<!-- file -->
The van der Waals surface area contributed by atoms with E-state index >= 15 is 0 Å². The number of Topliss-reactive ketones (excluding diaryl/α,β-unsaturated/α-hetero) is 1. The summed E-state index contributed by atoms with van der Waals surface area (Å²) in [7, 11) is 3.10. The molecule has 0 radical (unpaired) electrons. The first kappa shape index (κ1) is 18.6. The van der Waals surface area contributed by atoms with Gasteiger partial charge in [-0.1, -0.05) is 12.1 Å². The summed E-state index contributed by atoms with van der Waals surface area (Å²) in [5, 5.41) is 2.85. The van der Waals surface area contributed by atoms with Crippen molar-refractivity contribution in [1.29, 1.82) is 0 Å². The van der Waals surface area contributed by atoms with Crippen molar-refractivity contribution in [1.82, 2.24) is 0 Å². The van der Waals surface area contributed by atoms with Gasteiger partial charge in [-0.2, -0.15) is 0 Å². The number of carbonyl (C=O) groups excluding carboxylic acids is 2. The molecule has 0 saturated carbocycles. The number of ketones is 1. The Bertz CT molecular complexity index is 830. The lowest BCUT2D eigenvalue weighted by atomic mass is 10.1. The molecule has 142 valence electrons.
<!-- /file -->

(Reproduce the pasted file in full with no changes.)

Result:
The van der Waals surface area contributed by atoms with E-state index >= 15 is 0 Å². The number of Topliss-reactive ketones (excluding diaryl/α,β-unsaturated/α-hetero) is 1. The summed E-state index contributed by atoms with van der Waals surface area (Å²) in [7, 11) is 3.10. The molecule has 0 radical (unpaired) electrons. The first kappa shape index (κ1) is 18.6. The van der Waals surface area contributed by atoms with Gasteiger partial charge in [-0.1, -0.05) is 12.1 Å². The summed E-state index contributed by atoms with van der Waals surface area (Å²) in [5, 5.41) is 2.85. The van der Waals surface area contributed by atoms with Crippen molar-refractivity contribution in [1.29, 1.82) is 0 Å². The van der Waals surface area contributed by atoms with Crippen molar-refractivity contribution in [1.82, 2.24) is 0 Å². The van der Waals surface area contributed by atoms with Gasteiger partial charge in [-0.2, -0.15) is 0 Å². The number of carbonyl (C=O) groups excluding carboxylic acids is 2. The molecule has 0 saturated carbocycles. The number of ketones is 1. The Bertz CT molecular complexity index is 830. The lowest BCUT2D eigenvalue weighted by atomic mass is 10.1. The molecule has 142 valence electrons.